A California Christmas (Silver Springs #7) - Brenda Novak


Monday, December 7

Dallas Turner figured he shouldn’t be surprised when he walked into his mother’s house to find someone who wasn’t part of the family in her kitchen. Aiyana had taken him in, hadn’t she? She’d taken in and raised seven other boys, too. Only a couple of years ago, she’d expanded the campus of New Horizons—the school she’d started twenty-four years ago for troubled boys—to include a girls’ side.

But she hadn’t adopted any girls yet.

This wasn’t a girl, anyway. Although he was seeing her from behind, he could tell it was a full-grown woman who was reaching into the cupboard. A full-grown woman who wasn’t entirely dressed.

“Hello?” he said.

Startled, she whipped around, and he nearly dropped the groceries he’d carried in. This was no stranger to him, as he’d first assumed. It was Emery Bliss, someone he’d known when he was living here in the artsy community of Silver Springs, ninety minutes northwest of Los Angeles. He hadn’t seen her since he moved away after graduating high school ten years ago, but he recognized her instantly.

She was equally surprised to see him—or to see a man suddenly standing behind her. He didn’t know which.

With a yelp, she yanked her T-shirt down far enough to cover her underwear. “Excuse me, I—I didn’t expect anyone to be home until this afternoon. Aiyana said—” She blinked several times and her blush deepened. He was no longer the skinny boy with the bad acne whose gaze had so often trailed after her when she returned her horse to the equestrian center of her private school, where he’d worked mucking out stalls, but he could tell she now recognized him. “I was just...getting a bowl of cereal and...”

Her words trailed off as she edged along the counter, leaving her breakfast behind while she stretched her T-shirt down as far as possible, holding it in a death grip with both hands.

“No problem,” he said, relieving her of the burden of trying to finish that sentence. She didn’t seem to know where she was going with it, anyway.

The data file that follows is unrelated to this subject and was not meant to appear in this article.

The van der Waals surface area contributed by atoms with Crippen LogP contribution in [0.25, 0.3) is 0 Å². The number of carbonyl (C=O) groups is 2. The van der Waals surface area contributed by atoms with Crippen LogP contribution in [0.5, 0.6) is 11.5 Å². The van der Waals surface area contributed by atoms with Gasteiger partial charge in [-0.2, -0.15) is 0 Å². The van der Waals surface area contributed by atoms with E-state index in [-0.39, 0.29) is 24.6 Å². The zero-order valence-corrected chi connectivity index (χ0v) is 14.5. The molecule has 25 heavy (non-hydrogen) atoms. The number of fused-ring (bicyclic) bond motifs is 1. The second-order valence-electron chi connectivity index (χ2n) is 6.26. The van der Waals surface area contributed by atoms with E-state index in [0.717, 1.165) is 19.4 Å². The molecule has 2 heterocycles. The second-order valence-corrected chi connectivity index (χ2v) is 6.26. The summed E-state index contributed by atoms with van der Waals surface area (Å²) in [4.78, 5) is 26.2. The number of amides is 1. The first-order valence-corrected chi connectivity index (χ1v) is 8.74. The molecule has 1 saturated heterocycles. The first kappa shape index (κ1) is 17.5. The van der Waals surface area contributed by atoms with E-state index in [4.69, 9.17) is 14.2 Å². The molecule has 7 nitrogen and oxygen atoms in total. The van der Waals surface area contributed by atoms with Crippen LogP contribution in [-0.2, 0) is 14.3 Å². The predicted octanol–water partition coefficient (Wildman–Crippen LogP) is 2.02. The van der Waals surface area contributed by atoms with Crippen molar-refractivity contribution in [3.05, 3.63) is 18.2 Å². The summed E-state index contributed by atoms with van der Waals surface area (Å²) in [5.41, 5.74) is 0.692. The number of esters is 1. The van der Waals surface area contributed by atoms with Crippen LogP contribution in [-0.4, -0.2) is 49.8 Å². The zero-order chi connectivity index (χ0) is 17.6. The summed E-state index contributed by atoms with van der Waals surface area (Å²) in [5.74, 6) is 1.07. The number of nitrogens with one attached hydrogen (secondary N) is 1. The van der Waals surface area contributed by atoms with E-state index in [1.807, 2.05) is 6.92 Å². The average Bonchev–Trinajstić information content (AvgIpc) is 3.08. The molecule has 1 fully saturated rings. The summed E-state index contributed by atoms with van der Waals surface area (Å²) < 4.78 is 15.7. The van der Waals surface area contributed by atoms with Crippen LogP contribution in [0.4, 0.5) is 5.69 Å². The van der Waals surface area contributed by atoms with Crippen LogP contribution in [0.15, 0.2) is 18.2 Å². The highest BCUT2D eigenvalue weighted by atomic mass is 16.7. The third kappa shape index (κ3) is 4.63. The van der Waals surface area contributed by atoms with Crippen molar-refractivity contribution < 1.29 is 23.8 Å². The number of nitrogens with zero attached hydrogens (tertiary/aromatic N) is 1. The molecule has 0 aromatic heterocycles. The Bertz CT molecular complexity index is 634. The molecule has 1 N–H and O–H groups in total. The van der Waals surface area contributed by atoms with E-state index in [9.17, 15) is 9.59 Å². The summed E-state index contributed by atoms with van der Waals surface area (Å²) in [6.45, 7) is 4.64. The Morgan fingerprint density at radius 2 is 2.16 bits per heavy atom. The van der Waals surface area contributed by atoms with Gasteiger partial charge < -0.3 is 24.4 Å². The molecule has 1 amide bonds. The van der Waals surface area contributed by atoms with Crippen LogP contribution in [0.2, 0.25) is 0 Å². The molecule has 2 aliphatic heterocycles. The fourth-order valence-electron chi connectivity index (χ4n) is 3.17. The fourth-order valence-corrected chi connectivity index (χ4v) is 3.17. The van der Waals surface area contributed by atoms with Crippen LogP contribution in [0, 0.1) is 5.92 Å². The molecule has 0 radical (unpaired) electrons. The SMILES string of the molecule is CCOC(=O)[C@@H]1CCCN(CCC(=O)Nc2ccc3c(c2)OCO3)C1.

“I’m really sorry,” she mumbled as though she’d caused him some terrible injury and escaped the kitchen as soon as she could.

He could hear her footfalls racing up the stairs as Aiyana and his two youngest brothers filed into the house with the rest of the groceries—Aiyana telling them they had only a half hour, at most, before they had to leave again. They were looking forward to playing a particular video game, so this was met with the type of groans one might expect from much younger boys.

“Give us an hour, at least,” Bentley, the youngest, a senior in high school, pleaded.

“Just one hour,” Liam chimed in. Two years older than Bentley, Liam was working and taking online classes instead of going to college because he’d injured his knee playing basketball and was getting an operation next month.

“No,” she said firmly. “We can’t miss this appointment.”

After setting down the bags in his hands, Dallas pulled their mother aside and lowered his voice so that it wouldn’t carry to the second level. “What was that all about?”

Aiyana didn’t respond right away. She was still preoccupied with his brothers. “You can’t start anything interactive where other players are depending on you. We don’t have time.”

“We’ll turn it off the second you say so,” Bentley promised, and they dumped the groceries they were carrying on the first horizontal surface they could find and rushed into the living room to turn on the Xbox.

“Mom?” Dallas prodded.

“What?” She gave his hand an affectionate squeeze before disengaging so that she could set her purse aside and put away the food.

Dallas could hear his brothers negotiating which video game to play, since they didn’t have time for the one they’d initially planned. Aiyana, Bentley and Liam had met him for breakfast as he came into town from Las Vegas, where he lived in the months he wasn’t rock climbing. They’d expected to go directly from there to Santa Barbara, so that he and his brothers could be fitted for tuxedos. Aiyana’s wedding was on the nineteenth, and every one of her eight adopted sons would be in the line. But the tuxedo place had called while they were eating and asked to reschedule for later in the day, so they’d done the weekly grocery shopping before they left town instead of waiting until they were on their way home. “What’s the deal?”

Confusion showed on Aiyana’s face, so he clarified. “Emery Bliss was in the kitchen when